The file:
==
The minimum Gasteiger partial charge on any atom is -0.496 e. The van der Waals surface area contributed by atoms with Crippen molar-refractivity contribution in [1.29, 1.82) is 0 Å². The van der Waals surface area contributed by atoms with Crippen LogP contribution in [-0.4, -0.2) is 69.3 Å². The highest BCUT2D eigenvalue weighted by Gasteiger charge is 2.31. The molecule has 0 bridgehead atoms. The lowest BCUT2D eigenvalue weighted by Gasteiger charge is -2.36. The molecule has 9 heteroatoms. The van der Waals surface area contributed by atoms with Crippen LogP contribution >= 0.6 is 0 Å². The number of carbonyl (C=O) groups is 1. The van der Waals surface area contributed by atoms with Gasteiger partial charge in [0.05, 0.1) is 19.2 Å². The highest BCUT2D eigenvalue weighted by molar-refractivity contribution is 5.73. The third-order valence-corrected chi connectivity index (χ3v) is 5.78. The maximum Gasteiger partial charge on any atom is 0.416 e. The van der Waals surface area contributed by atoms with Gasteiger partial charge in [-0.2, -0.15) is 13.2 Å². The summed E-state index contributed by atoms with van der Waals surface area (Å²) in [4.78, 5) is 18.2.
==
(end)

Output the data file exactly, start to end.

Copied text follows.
The minimum Gasteiger partial charge on any atom is -0.496 e. The van der Waals surface area contributed by atoms with Crippen molar-refractivity contribution in [1.29, 1.82) is 0 Å². The van der Waals surface area contributed by atoms with Crippen LogP contribution in [-0.4, -0.2) is 69.3 Å². The highest BCUT2D eigenvalue weighted by Gasteiger charge is 2.31. The molecule has 0 bridgehead atoms. The lowest BCUT2D eigenvalue weighted by Gasteiger charge is -2.36. The molecule has 9 heteroatoms. The van der Waals surface area contributed by atoms with Crippen LogP contribution >= 0.6 is 0 Å². The number of carbonyl (C=O) groups is 1. The van der Waals surface area contributed by atoms with Gasteiger partial charge in [0.05, 0.1) is 19.2 Å². The highest BCUT2D eigenvalue weighted by molar-refractivity contribution is 5.73. The third-order valence-corrected chi connectivity index (χ3v) is 5.78. The maximum Gasteiger partial charge on any atom is 0.416 e. The van der Waals surface area contributed by atoms with Gasteiger partial charge in [-0.2, -0.15) is 13.2 Å². The summed E-state index contributed by atoms with van der Waals surface area (Å²) in [4.78, 5) is 18.2.